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May 23, 2016

2016 Jersey Shore beach guide: Cape May

Travel Vacations
05282015_CapeMay Paul Lowry/Wikimedia Commons

The Cape May Lighthouse at the tip of Cape May, N.J.

To say that Cape May stands out amongst the sprinkle of shore towns spread along the New Jersey coastline would be an understatement. 

The seaside resort, situated at New Jersey's southernmost tip, has been named as one of the best beaches in the world by travelers on Trip Advisor – and it's for reasons beyond its sand and sea.

For a visual of what you'll experience in Cape May, imagine streets lined with charming, Victorian-style and multicolored pastel-painted houses and B&Bs passed though by horse-drawn carriages and trolleys, and sandwiched amongst your traditional Jersey Shore staples, like saltwater taffy-and-souvenir shops, a famous pancake house, several beach shacks and bars, mini-golf courses, and of course, a beautiful beach.

To add just a few more cherry-on-top attractions Cape May offers, there's the historic Cape May Point Lighthouse, several wine-producing vineyards and the Cape May-Lewes Ferry, which will carry you across the state line to Delaware, which has its own beaches and attractions, like the Dogfish Head Craft Brewery.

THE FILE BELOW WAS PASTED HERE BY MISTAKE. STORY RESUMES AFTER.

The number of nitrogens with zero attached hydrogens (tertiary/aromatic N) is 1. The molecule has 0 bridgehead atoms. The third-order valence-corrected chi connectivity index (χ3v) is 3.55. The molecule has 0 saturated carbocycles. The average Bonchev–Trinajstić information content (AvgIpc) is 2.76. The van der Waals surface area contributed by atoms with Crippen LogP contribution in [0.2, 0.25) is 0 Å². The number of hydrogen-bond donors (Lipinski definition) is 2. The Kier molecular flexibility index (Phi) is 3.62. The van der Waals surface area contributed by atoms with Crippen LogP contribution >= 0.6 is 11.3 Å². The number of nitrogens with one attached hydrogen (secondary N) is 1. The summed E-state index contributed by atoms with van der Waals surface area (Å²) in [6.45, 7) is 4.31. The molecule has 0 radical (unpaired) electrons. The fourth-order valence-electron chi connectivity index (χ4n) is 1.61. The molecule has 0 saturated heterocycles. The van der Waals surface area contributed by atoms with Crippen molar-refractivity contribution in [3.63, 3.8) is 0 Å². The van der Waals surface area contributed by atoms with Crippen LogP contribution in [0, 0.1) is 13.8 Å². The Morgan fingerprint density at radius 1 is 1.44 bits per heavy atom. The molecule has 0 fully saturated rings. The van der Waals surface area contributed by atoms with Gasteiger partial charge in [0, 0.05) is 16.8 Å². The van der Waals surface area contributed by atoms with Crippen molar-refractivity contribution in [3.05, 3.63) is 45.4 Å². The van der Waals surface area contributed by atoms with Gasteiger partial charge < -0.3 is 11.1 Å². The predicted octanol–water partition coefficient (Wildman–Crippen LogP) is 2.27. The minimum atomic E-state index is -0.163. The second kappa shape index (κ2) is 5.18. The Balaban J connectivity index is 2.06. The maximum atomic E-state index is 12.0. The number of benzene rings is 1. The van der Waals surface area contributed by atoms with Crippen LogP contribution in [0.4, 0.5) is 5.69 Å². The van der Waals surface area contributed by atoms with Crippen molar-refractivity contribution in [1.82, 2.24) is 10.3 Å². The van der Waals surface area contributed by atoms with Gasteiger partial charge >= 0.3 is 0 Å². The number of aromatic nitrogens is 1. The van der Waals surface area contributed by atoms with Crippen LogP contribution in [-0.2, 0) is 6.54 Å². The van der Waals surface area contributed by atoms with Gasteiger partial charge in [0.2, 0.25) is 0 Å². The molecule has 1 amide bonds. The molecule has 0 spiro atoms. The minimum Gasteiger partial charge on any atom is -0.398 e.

Beach tags:

There is a fee to lounge on Cape May's beaches with beach tags required for individuals over the age of 12. Free vouchers are available for veterans and active military members.

According to the city's website, the current cost is $28 for the season, $18 for the week, $12 for three days and $6 for the day. Check the city's website for pricing updates.

Lifeguard hours:

The city's beaches are guarded from 10 a.m. to 5:30 p.m. throughout the summer season. 

Beach rules:

Swimming is only allowed at guarded beaches. 

Dogs are permitted on the beaches from November through March, however, the city itself is very pet-friendly with restaurants, hotels and dog parks happy to accommodate its four-legged visitors. 

Fishing is permitted along the beaches, groins and jetties east of Baltimore Avenue; and within an area 100 feet east and west of the Queen Street jetty and on the Queen Street jetty.

Public restrooms are available on the promenade – a beachside walk. 

Public parking: 

Metered parking is in effect during the warm-weather season along the beach block and some city streets, while free parking can also be found on smaller streets. More information on parking can be found here.


A schedule of Cape May events, including festivals, tours and more, can be found here.

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